• MaxEng

        Plato - a couple of thoughts.  First, where do you draw the line between "rationalization" and "interpretation?"  I think we as consultants owe our clients some thought relative to regulatory interpretation, with backup from experienced legal counsel.  With that said, upon re-reading of the "bulk product waste" definition, I now agree with you - the paint itself is regulated from a TSCA perspective.

    • MSA

      Thanks, Plato.  So it appears that the building demolition wastes may now be subject to TSCA as well as solid waste and RCRA regulations.   Some of the samples we are seeing are nuts, like in the hundreds of thousands or even millions of parts per billion PCBs (single isomers) in the paint.  These are in industrial sites.  Makes you wonder what else is out there is we really start looking.

    • jessedphillips

      See below.   

    • jessedphillips

       Take 2 - the first post didn't take:

      I'm writing a proposal for conducing a survey in part of an industrial facility prior to its renovation wherein we'll be sampling not only for asbestos and lead based paint, but also for PCBs in paint.  So I'd like your input on the industry standard for sampling. 

      Which of the following best represents your approach:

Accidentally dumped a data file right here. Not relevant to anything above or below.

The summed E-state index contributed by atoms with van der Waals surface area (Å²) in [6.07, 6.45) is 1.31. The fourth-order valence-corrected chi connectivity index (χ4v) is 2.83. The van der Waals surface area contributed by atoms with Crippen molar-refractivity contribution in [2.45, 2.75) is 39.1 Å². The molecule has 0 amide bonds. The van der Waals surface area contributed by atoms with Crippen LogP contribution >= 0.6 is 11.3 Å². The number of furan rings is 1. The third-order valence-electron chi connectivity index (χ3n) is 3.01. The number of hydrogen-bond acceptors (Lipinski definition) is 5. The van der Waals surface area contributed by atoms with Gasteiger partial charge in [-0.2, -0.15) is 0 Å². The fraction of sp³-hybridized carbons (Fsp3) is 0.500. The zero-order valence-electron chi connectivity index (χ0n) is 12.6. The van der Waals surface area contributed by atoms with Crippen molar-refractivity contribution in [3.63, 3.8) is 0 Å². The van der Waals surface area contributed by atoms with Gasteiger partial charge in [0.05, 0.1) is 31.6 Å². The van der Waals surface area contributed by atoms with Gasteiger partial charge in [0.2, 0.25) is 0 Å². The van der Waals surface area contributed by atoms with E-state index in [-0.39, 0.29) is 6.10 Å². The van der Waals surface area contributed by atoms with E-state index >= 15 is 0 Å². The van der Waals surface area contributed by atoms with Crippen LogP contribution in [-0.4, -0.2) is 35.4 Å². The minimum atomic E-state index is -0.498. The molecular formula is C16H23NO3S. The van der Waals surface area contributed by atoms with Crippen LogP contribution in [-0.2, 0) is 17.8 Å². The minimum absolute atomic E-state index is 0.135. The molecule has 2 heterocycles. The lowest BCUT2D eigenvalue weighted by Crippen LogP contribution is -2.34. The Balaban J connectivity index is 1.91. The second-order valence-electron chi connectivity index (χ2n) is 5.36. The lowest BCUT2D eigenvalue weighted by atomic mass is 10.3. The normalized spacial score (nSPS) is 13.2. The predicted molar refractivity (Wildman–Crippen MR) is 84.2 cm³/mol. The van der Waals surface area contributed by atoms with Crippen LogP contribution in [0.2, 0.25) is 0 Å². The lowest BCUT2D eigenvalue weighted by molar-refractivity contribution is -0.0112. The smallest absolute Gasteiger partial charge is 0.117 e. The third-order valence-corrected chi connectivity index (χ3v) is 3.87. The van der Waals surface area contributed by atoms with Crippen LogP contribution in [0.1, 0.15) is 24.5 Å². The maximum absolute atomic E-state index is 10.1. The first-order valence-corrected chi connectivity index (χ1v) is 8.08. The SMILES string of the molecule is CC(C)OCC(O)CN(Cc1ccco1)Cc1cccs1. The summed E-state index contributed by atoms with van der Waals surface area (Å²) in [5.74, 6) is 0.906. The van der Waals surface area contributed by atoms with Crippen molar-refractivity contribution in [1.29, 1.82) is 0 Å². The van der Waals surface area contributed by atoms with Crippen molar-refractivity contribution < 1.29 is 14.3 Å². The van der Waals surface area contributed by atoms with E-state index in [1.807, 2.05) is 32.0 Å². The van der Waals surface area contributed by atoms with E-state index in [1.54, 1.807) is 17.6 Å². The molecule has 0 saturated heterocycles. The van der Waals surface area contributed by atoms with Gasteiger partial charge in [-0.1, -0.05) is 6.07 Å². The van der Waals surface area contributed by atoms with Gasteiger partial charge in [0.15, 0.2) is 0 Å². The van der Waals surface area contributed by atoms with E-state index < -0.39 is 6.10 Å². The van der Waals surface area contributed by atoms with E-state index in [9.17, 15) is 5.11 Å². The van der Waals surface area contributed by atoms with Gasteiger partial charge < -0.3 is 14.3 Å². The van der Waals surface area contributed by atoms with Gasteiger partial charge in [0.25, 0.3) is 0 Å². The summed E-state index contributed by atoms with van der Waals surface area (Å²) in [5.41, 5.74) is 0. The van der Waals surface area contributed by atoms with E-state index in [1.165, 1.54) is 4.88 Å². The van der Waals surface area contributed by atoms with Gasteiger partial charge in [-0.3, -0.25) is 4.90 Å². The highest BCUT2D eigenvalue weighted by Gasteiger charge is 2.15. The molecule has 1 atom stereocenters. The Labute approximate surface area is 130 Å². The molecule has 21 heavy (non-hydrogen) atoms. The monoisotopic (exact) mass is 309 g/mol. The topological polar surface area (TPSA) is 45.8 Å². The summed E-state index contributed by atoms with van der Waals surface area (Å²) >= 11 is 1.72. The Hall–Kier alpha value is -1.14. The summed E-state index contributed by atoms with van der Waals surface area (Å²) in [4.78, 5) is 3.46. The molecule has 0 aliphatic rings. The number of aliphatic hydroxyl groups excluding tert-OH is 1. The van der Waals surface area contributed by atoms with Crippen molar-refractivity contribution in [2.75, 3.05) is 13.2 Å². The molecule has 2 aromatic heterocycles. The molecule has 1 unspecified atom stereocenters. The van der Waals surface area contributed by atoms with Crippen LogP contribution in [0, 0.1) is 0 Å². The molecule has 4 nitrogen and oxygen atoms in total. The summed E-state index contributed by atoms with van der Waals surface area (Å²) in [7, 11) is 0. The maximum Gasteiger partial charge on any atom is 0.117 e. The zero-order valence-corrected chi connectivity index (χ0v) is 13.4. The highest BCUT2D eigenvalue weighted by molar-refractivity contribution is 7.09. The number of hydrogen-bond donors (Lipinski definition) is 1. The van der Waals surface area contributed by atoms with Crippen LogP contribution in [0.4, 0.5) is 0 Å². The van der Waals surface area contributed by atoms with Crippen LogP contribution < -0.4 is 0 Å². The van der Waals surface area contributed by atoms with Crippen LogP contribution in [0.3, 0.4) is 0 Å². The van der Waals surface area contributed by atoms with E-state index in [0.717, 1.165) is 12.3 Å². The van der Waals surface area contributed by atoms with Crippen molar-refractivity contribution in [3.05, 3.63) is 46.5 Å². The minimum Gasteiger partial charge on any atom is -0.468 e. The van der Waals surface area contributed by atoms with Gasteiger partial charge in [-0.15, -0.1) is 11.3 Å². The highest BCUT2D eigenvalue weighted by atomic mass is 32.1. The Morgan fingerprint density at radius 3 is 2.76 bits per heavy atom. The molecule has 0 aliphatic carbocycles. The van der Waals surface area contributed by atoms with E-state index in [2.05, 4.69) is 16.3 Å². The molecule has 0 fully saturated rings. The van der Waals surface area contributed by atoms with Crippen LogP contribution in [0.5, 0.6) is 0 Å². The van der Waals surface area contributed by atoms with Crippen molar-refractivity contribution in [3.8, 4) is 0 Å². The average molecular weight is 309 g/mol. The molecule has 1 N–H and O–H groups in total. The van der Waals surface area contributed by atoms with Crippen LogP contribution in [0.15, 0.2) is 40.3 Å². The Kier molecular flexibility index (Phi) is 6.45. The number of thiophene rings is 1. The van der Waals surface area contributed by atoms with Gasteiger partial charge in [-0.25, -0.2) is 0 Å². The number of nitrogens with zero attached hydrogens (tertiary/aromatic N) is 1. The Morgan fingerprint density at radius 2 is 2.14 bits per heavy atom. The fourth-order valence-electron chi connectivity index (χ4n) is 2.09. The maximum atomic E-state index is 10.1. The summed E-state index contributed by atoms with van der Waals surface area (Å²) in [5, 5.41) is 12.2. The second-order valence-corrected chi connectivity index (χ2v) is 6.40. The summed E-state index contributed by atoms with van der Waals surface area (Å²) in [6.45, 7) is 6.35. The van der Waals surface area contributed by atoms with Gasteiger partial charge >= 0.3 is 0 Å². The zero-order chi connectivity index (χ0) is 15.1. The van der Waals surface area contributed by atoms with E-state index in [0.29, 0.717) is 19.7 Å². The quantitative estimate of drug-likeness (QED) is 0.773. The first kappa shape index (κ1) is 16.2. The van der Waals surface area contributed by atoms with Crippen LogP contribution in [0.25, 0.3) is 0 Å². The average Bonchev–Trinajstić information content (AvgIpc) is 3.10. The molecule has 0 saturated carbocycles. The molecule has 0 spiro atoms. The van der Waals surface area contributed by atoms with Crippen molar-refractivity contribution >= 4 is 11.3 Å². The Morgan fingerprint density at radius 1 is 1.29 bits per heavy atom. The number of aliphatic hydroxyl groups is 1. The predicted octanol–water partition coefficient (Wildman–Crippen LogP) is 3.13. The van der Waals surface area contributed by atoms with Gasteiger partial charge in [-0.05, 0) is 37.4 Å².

1. One sample per homogeneous area (e.g. one sample of the red paint, one of the green, one blue, etc.),
      2. A certain number of samples per unit area per homogeneous area (e.g. 3 samples per 1,000 square feet per red area, etc.),
      3. A mimimum number of samples with additional over a certain unit area per homogeneous area (e.g. start with 3 samples and collect another sample for every 1,000 square feet over the original 1,000 square feet [for 4,500 sf, you'd collect 5 in this case).

      I'll run Method SW-846 8082.  Since I'm posting already, what sample size is acceptable: fingernail size piece...more?


    • MaxEng

      Jesse:  I'd recommend first that you carefully read 40 CFR 761.61, PCB Remediation Waste.  Then, after spending awhile relieving the subsequent nausea, re-evaluate whether you really want to know whether the paint contains PCBs.

      If the answer remains yes, I'd suggest screening by collecting a few randomly-collected paint squares from each of the "homogeneous areas."  As to sample size, you need to find out what mass of paint the lab needs in order to provide results that will allow you to make a determination whether the PCB concentration is above or below 1 ppm (the regulatory threshold for 761.61 applicability).

      Realize that if the screening indicates you're above 1 ppm, then more sampling will likely be required by the TSCA staff, who will need to be notified of your activities (see 761.61(a)(3)).

      I'd also suggest not taking my word for any of this, but to also get opinions from others.

      TSCA -- what an ill-conceived law.  Made sense for regulation of transformers in use and when disposed, but makes no sense whatsoever for dealing with residual contamination at industrial sites.  It's expensive, complicated and illogical.  I'd ask all EPs to voice their displeasure with it to EPA.

      • TomL